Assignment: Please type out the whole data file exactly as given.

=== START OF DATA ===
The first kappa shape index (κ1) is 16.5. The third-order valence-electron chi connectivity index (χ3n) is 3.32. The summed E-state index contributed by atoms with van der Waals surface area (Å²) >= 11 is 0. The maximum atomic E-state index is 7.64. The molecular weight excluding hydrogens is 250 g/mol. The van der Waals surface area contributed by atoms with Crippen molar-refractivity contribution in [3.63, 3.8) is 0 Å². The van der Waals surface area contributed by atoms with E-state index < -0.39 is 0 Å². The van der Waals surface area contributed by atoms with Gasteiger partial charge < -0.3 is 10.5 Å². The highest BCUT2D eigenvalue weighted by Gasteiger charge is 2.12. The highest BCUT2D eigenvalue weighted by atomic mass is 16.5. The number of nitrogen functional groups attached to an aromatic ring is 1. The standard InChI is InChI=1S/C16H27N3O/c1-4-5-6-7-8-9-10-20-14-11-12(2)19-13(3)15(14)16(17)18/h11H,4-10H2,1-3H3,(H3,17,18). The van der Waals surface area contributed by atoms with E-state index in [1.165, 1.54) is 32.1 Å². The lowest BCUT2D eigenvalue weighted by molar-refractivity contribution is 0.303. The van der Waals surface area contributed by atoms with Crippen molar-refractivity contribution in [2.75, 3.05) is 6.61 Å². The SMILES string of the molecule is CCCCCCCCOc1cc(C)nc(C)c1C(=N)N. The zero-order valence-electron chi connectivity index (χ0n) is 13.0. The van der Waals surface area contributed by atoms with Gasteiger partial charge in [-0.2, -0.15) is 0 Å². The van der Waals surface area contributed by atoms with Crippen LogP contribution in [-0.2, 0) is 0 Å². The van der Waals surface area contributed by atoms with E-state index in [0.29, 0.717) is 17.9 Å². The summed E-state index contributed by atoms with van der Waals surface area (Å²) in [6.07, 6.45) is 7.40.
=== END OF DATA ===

The first kappa shape index (κ1) is 16.5. The third-order valence-electron chi connectivity index (χ3n) is 3.32. The summed E-state index contributed by atoms with van der Waals surface area (Å²) >= 11 is 0. The maximum atomic E-state index is 7.64. The molecular weight excluding hydrogens is 250 g/mol. The van der Waals surface area contributed by atoms with Crippen molar-refractivity contribution in [3.63, 3.8) is 0 Å². The van der Waals surface area contributed by atoms with E-state index < -0.39 is 0 Å². The van der Waals surface area contributed by atoms with Gasteiger partial charge < -0.3 is 10.5 Å². The highest BCUT2D eigenvalue weighted by Gasteiger charge is 2.12. The highest BCUT2D eigenvalue weighted by atomic mass is 16.5. The number of nitrogen functional groups attached to an aromatic ring is 1. The standard InChI is InChI=1S/C16H27N3O/c1-4-5-6-7-8-9-10-20-14-11-12(2)19-13(3)15(14)16(17)18/h11H,4-10H2,1-3H3,(H3,17,18). The van der Waals surface area contributed by atoms with E-state index in [1.165, 1.54) is 32.1 Å². The lowest BCUT2D eigenvalue weighted by molar-refractivity contribution is 0.303. The van der Waals surface area contributed by atoms with Crippen molar-refractivity contribution in [2.75, 3.05) is 6.61 Å². The SMILES string of the molecule is CCCCCCCCOc1cc(C)nc(C)c1C(=N)N. The zero-order valence-electron chi connectivity index (χ0n) is 13.0. The van der Waals surface area contributed by atoms with Gasteiger partial charge in [-0.2, -0.15) is 0 Å². The van der Waals surface area contributed by atoms with Crippen LogP contribution in [-0.2, 0) is 0 Å². The van der Waals surface area contributed by atoms with E-state index in [0.29, 0.717) is 17.9 Å². The summed E-state index contributed by atoms with van der Waals surface area (Å²) in [6.07, 6.45) is 7.40.